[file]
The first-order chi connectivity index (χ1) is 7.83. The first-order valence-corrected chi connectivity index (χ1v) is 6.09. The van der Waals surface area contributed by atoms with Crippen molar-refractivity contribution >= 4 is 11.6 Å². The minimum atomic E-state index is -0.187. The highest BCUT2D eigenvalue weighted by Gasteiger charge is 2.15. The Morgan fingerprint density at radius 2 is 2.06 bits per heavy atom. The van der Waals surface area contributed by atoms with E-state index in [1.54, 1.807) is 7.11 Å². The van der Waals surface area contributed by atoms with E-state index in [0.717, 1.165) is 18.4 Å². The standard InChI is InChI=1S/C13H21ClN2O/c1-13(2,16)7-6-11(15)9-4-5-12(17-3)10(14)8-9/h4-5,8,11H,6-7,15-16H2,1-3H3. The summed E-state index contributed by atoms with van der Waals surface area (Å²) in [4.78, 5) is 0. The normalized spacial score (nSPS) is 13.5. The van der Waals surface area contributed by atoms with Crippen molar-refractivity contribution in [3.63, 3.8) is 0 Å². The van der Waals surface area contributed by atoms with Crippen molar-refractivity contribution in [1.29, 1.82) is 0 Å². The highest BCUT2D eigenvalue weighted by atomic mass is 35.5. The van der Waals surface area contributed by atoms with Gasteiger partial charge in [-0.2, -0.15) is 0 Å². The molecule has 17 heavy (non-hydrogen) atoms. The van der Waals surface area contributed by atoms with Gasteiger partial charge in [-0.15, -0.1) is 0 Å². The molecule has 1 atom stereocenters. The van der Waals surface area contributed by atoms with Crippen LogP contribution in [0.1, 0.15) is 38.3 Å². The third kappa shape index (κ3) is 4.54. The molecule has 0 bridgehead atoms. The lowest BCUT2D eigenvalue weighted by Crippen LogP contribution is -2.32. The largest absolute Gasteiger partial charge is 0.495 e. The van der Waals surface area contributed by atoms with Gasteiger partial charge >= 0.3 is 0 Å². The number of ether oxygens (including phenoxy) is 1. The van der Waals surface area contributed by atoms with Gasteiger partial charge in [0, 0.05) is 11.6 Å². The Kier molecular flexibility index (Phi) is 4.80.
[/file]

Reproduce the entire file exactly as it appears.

The first-order chi connectivity index (χ1) is 7.83. The first-order valence-corrected chi connectivity index (χ1v) is 6.09. The van der Waals surface area contributed by atoms with Crippen molar-refractivity contribution >= 4 is 11.6 Å². The minimum atomic E-state index is -0.187. The highest BCUT2D eigenvalue weighted by Gasteiger charge is 2.15. The Morgan fingerprint density at radius 2 is 2.06 bits per heavy atom. The van der Waals surface area contributed by atoms with E-state index in [1.54, 1.807) is 7.11 Å². The van der Waals surface area contributed by atoms with E-state index in [0.717, 1.165) is 18.4 Å². The standard InChI is InChI=1S/C13H21ClN2O/c1-13(2,16)7-6-11(15)9-4-5-12(17-3)10(14)8-9/h4-5,8,11H,6-7,15-16H2,1-3H3. The summed E-state index contributed by atoms with van der Waals surface area (Å²) in [4.78, 5) is 0. The normalized spacial score (nSPS) is 13.5. The van der Waals surface area contributed by atoms with Crippen molar-refractivity contribution in [3.63, 3.8) is 0 Å². The van der Waals surface area contributed by atoms with Crippen molar-refractivity contribution in [1.29, 1.82) is 0 Å². The highest BCUT2D eigenvalue weighted by atomic mass is 35.5. The van der Waals surface area contributed by atoms with Gasteiger partial charge in [-0.2, -0.15) is 0 Å². The molecule has 17 heavy (non-hydrogen) atoms. The van der Waals surface area contributed by atoms with Gasteiger partial charge in [-0.15, -0.1) is 0 Å². The molecule has 1 atom stereocenters. The van der Waals surface area contributed by atoms with Crippen LogP contribution in [0.1, 0.15) is 38.3 Å². The third kappa shape index (κ3) is 4.54. The molecule has 0 bridgehead atoms. The lowest BCUT2D eigenvalue weighted by Crippen LogP contribution is -2.32. The largest absolute Gasteiger partial charge is 0.495 e. The van der Waals surface area contributed by atoms with Gasteiger partial charge >= 0.3 is 0 Å². The number of ether oxygens (including phenoxy) is 1. The van der Waals surface area contributed by atoms with Gasteiger partial charge in [0, 0.05) is 11.6 Å². The Kier molecular flexibility index (Phi) is 4.80.